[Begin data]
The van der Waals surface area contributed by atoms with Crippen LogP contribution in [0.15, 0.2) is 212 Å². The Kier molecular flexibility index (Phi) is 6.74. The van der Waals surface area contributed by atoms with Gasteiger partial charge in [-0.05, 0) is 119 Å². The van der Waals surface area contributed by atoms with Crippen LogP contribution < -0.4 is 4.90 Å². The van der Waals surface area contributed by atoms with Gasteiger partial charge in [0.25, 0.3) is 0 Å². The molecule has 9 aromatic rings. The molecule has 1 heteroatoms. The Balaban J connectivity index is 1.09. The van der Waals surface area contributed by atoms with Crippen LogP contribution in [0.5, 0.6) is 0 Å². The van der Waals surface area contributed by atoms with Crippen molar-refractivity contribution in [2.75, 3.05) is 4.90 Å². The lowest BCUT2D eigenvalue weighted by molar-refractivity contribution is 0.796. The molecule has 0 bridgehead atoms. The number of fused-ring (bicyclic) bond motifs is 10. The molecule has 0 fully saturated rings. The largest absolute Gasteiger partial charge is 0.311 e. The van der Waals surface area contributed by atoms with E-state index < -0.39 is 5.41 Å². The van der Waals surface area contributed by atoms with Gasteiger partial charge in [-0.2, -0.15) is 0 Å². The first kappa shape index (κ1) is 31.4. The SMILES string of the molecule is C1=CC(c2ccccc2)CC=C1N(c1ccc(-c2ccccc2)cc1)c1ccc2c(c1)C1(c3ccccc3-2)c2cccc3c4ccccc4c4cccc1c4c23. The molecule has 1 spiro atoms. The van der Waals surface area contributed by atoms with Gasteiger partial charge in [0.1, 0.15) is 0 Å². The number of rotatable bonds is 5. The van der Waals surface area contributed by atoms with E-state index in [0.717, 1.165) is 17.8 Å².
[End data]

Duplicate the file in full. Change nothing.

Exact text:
The van der Waals surface area contributed by atoms with Crippen LogP contribution in [0.15, 0.2) is 212 Å². The Kier molecular flexibility index (Phi) is 6.74. The van der Waals surface area contributed by atoms with Gasteiger partial charge in [-0.05, 0) is 119 Å². The van der Waals surface area contributed by atoms with Crippen LogP contribution < -0.4 is 4.90 Å². The van der Waals surface area contributed by atoms with Gasteiger partial charge in [0.25, 0.3) is 0 Å². The molecule has 9 aromatic rings. The molecule has 1 heteroatoms. The Balaban J connectivity index is 1.09. The van der Waals surface area contributed by atoms with Crippen LogP contribution in [0.5, 0.6) is 0 Å². The van der Waals surface area contributed by atoms with Crippen molar-refractivity contribution in [2.75, 3.05) is 4.90 Å². The lowest BCUT2D eigenvalue weighted by molar-refractivity contribution is 0.796. The molecule has 0 bridgehead atoms. The number of fused-ring (bicyclic) bond motifs is 10. The molecule has 0 fully saturated rings. The largest absolute Gasteiger partial charge is 0.311 e. The van der Waals surface area contributed by atoms with E-state index < -0.39 is 5.41 Å². The van der Waals surface area contributed by atoms with Gasteiger partial charge in [-0.2, -0.15) is 0 Å². The first kappa shape index (κ1) is 31.4. The SMILES string of the molecule is C1=CC(c2ccccc2)CC=C1N(c1ccc(-c2ccccc2)cc1)c1ccc2c(c1)C1(c3ccccc3-2)c2cccc3c4ccccc4c4cccc1c4c23. The molecule has 1 spiro atoms. The van der Waals surface area contributed by atoms with Gasteiger partial charge in [0.1, 0.15) is 0 Å². The number of rotatable bonds is 5. The van der Waals surface area contributed by atoms with E-state index in [0.717, 1.165) is 17.8 Å².